Leading AI companies and research labs, such as OpenAI, Amazon, Google, Meta, and Microsoft are making voluntary commitments to improve the safety, security, and trustworthiness of AI technology and services.
Coordinated by the White House, these actions aim to promote meaningful and effective AI governance in the United States and around the world. As part of their voluntary commitments, the companies plan to report system vulnerabilities, use digital watermarking for AI-generated content, and disclose technology flaws impacting fairness and bias.
The voluntary commitments released by the White House aim to improve various aspects of AI development:
- Safety: Companies commit to internal and external red-teaming of models or systems to identify misuse, societal risks, and national security concerns.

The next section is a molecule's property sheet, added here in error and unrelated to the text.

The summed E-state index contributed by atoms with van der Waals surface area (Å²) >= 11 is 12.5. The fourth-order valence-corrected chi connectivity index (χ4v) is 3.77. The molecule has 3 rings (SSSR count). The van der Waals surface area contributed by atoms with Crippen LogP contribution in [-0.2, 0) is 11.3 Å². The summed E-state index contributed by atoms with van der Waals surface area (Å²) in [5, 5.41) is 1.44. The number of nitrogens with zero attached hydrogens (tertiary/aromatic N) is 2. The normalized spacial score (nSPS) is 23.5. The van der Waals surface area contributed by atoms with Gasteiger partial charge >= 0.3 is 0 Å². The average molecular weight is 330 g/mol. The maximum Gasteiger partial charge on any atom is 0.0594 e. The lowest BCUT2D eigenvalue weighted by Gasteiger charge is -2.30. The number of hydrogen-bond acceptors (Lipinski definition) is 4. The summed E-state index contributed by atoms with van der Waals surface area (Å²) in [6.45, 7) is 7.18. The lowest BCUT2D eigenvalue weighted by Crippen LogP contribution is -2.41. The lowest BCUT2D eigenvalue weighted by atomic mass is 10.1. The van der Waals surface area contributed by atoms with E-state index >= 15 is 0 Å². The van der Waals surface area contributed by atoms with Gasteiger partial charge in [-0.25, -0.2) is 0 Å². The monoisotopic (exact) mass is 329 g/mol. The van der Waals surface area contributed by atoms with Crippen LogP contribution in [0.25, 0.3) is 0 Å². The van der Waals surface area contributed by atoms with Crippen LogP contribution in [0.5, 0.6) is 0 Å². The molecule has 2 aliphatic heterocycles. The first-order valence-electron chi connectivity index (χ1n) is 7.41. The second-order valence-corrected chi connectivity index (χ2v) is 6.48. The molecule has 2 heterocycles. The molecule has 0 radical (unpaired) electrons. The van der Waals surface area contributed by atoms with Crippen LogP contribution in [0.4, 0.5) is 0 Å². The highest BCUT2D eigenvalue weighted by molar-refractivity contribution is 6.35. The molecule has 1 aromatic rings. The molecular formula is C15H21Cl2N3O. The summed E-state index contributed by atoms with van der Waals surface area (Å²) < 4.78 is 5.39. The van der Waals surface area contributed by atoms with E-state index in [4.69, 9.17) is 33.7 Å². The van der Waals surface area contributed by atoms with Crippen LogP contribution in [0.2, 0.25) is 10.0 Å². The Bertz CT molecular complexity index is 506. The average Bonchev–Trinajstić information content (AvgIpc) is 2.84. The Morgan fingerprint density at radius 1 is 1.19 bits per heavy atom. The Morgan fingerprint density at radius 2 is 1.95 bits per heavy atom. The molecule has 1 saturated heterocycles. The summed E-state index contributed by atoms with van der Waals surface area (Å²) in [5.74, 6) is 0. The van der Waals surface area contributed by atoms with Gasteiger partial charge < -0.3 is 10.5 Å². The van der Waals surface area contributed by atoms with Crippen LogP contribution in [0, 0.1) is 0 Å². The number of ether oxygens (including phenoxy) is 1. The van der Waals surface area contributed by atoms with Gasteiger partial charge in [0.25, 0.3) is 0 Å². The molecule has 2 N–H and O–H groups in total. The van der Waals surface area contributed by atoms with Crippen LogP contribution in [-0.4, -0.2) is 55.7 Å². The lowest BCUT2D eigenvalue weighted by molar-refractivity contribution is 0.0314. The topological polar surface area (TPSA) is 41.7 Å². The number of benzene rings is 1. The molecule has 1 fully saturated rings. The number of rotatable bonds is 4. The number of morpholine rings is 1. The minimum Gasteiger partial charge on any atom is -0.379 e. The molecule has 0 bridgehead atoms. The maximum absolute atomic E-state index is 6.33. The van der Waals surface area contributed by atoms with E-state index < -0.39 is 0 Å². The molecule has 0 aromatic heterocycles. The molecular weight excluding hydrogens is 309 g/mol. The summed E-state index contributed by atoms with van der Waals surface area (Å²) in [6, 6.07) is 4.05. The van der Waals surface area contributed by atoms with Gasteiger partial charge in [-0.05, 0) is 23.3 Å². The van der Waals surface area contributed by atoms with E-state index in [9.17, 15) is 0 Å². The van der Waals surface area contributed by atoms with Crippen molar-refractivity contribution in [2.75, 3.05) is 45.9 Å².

- Security: Investments in cybersecurity and insider threat safeguards will protect proprietary and unpublished model weights.
- Trust: Develop and deploy mechanisms for users to understand whether audio or visual content is AI-generated, publicly report model capabilities and limitations, and prioritize research on societal risks posed by AI systems.
- Tackle society’s biggest challenges: Companies will develop and deploy cutting-edge AI systems to help solve critical problems such as mitigating climate change, detecting cancer early, and combating cyber threats.
These immediate steps are intended to address potential risks while waiting for Congress to pass AI regulations. Critics argue that merely pledging to act responsibly may not be enough to hold these companies accountable.